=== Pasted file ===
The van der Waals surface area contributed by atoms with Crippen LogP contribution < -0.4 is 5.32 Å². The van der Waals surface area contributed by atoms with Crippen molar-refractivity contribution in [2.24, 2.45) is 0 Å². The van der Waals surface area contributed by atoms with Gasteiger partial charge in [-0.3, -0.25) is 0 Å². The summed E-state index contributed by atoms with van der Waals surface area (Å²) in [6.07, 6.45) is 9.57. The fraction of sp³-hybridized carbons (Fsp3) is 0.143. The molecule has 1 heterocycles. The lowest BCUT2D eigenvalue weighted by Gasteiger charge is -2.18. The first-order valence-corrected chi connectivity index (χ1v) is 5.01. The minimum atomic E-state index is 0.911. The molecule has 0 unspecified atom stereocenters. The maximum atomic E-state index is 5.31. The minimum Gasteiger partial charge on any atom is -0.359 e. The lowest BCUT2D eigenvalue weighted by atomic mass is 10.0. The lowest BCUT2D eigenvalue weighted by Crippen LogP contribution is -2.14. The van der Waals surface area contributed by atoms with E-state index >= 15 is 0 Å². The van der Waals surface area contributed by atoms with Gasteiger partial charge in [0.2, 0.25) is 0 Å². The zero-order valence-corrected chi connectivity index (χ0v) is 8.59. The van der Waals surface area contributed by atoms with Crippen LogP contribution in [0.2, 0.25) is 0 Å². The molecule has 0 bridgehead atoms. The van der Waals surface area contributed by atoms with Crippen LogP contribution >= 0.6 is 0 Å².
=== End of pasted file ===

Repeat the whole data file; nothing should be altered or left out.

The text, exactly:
The van der Waals surface area contributed by atoms with Crippen LogP contribution < -0.4 is 5.32 Å². The van der Waals surface area contributed by atoms with Crippen molar-refractivity contribution in [2.24, 2.45) is 0 Å². The van der Waals surface area contributed by atoms with Gasteiger partial charge in [-0.3, -0.25) is 0 Å². The summed E-state index contributed by atoms with van der Waals surface area (Å²) in [6.07, 6.45) is 9.57. The fraction of sp³-hybridized carbons (Fsp3) is 0.143. The molecule has 1 heterocycles. The lowest BCUT2D eigenvalue weighted by Gasteiger charge is -2.18. The first-order valence-corrected chi connectivity index (χ1v) is 5.01. The minimum atomic E-state index is 0.911. The molecule has 0 unspecified atom stereocenters. The maximum atomic E-state index is 5.31. The minimum Gasteiger partial charge on any atom is -0.359 e. The lowest BCUT2D eigenvalue weighted by atomic mass is 10.0. The lowest BCUT2D eigenvalue weighted by Crippen LogP contribution is -2.14. The van der Waals surface area contributed by atoms with E-state index >= 15 is 0 Å². The van der Waals surface area contributed by atoms with Gasteiger partial charge in [0.2, 0.25) is 0 Å². The zero-order valence-corrected chi connectivity index (χ0v) is 8.59. The van der Waals surface area contributed by atoms with Crippen LogP contribution in [0.2, 0.25) is 0 Å². The molecule has 0 bridgehead atoms. The van der Waals surface area contributed by atoms with Crippen LogP contribution >= 0.6 is 0 Å².